Global hunger has increased dramatically in 2020 largely due to the COVID-19 pandemic as 2.4 billion people lack access to adequate food, five United Nations (UN) agencies warned on July 12.
The annual report on the State of Food Security and Nutrition by five UN agencies revealed that around a tenth of the global population — up to 811 million people — were undernourished last year.
“Unfortunately, the pandemic continues to expose weaknesses in our food systems, which threaten the lives and livelihoods of people around the world,” the heads of the agencies wrote in the report, which is the first assessment of its kind amid a pandemic.
“In one year alone, the number of people in the grip of chronic hunger has risen more than in the previous five years combined,” World Food Program (WFP) Chief Economist Arif Husain warned in a statement.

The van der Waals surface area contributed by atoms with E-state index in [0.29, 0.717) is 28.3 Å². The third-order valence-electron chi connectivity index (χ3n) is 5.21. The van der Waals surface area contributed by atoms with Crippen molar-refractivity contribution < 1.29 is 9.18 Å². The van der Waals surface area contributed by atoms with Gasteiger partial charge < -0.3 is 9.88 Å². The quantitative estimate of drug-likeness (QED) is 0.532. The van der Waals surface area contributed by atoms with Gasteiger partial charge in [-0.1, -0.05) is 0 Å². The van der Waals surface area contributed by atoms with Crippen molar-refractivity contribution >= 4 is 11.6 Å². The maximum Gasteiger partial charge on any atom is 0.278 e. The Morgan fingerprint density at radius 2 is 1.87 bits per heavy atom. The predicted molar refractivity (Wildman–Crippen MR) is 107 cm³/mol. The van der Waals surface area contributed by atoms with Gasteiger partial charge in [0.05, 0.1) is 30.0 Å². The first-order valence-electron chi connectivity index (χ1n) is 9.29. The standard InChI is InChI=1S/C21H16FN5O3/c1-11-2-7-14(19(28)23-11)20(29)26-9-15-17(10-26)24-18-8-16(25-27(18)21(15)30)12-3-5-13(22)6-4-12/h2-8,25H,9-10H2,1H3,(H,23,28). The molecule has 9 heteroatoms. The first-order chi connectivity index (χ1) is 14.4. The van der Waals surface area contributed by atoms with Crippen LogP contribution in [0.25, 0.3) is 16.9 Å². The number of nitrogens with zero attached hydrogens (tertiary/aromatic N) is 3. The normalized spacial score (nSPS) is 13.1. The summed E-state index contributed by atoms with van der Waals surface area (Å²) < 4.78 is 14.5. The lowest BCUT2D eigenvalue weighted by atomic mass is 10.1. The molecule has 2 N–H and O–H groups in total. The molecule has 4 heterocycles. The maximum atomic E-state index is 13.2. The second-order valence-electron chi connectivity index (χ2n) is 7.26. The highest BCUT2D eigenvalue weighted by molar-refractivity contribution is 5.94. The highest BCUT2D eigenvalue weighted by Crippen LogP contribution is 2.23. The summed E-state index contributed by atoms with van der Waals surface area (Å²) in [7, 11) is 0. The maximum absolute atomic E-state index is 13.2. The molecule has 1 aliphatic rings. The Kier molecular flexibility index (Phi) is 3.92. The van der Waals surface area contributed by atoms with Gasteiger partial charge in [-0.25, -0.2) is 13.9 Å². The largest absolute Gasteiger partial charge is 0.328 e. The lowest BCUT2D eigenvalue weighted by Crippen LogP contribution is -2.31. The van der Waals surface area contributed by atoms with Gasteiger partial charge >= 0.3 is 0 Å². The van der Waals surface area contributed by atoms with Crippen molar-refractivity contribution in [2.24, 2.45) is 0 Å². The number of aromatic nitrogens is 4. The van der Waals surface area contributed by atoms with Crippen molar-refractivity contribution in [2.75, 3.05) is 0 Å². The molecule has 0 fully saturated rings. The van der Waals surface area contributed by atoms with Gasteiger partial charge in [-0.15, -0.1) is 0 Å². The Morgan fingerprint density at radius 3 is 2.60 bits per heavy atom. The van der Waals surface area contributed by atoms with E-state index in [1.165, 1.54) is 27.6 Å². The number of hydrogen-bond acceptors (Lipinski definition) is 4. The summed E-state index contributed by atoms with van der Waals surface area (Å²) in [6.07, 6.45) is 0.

According to the report, more than half of the all undernourished people live in Asia, which amounts to 418 million people. Meanwhile, more than third — 282 million — live in Africa and a smaller proportion — 60 million — live in Latin America and the Caribbean.
The report also noted that Africa faced the sharpest rise in hunger as the estimated prevalence of undernourishment — at 21% of the population — is more than double than that of any other region.
Economic crises, conflict, the climate crisis and inequality also contributed in the rise of global hunger levels, the report found.
The five UN agencies — WFP, Food and Agriculture Organization, International Fund for Agricultural Development, World Health Organization, and the United Nations Children’s Fund — called for boosting food value chains in poor communities, strengthening food environments, and scaling up climate resilience across food systems, among other proposals, to address world hunger.
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